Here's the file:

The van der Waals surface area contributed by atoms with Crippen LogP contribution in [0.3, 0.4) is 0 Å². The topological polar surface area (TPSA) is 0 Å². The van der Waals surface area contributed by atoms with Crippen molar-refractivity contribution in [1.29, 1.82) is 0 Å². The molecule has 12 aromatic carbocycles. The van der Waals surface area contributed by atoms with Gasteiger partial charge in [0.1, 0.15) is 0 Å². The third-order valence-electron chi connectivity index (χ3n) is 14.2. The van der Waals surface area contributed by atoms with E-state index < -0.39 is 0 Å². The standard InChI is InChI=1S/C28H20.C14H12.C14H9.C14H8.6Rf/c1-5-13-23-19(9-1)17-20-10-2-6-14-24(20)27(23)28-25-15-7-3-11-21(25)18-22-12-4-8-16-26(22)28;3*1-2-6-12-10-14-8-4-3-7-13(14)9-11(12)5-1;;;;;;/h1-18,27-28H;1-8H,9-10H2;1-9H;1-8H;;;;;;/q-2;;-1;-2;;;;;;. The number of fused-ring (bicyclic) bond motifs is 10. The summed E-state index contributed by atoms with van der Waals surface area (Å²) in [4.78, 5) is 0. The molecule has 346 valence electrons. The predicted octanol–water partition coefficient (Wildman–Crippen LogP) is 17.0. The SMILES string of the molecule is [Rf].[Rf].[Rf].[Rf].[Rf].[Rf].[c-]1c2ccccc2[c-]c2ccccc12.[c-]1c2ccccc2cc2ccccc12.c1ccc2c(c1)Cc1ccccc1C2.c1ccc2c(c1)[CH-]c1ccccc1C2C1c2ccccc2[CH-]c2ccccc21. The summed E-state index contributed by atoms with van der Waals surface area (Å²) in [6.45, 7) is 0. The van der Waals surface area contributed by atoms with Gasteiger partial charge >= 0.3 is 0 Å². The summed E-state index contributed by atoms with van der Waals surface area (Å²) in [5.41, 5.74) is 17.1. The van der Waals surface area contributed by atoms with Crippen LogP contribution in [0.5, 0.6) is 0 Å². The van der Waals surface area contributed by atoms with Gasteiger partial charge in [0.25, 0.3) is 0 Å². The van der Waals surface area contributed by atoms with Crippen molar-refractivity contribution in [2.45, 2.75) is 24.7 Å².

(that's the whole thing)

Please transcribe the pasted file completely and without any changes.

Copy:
The van der Waals surface area contributed by atoms with Crippen LogP contribution in [0.3, 0.4) is 0 Å². The topological polar surface area (TPSA) is 0 Å². The van der Waals surface area contributed by atoms with Crippen molar-refractivity contribution in [1.29, 1.82) is 0 Å². The molecule has 12 aromatic carbocycles. The van der Waals surface area contributed by atoms with Gasteiger partial charge in [0.1, 0.15) is 0 Å². The third-order valence-electron chi connectivity index (χ3n) is 14.2. The van der Waals surface area contributed by atoms with E-state index < -0.39 is 0 Å². The standard InChI is InChI=1S/C28H20.C14H12.C14H9.C14H8.6Rf/c1-5-13-23-19(9-1)17-20-10-2-6-14-24(20)27(23)28-25-15-7-3-11-21(25)18-22-12-4-8-16-26(22)28;3*1-2-6-12-10-14-8-4-3-7-13(14)9-11(12)5-1;;;;;;/h1-18,27-28H;1-8H,9-10H2;1-9H;1-8H;;;;;;/q-2;;-1;-2;;;;;;. The number of fused-ring (bicyclic) bond motifs is 10. The summed E-state index contributed by atoms with van der Waals surface area (Å²) in [4.78, 5) is 0. The molecule has 346 valence electrons. The predicted octanol–water partition coefficient (Wildman–Crippen LogP) is 17.0. The SMILES string of the molecule is [Rf].[Rf].[Rf].[Rf].[Rf].[Rf].[c-]1c2ccccc2[c-]c2ccccc12.[c-]1c2ccccc2cc2ccccc12.c1ccc2c(c1)Cc1ccccc1C2.c1ccc2c(c1)[CH-]c1ccccc1C2C1c2ccccc2[CH-]c2ccccc21. The summed E-state index contributed by atoms with van der Waals surface area (Å²) in [6.45, 7) is 0. The van der Waals surface area contributed by atoms with Gasteiger partial charge >= 0.3 is 0 Å². The summed E-state index contributed by atoms with van der Waals surface area (Å²) in [5.41, 5.74) is 17.1. The van der Waals surface area contributed by atoms with Crippen LogP contribution in [0.5, 0.6) is 0 Å². The van der Waals surface area contributed by atoms with Gasteiger partial charge in [0.25, 0.3) is 0 Å². The van der Waals surface area contributed by atoms with Crippen molar-refractivity contribution in [2.45, 2.75) is 24.7 Å².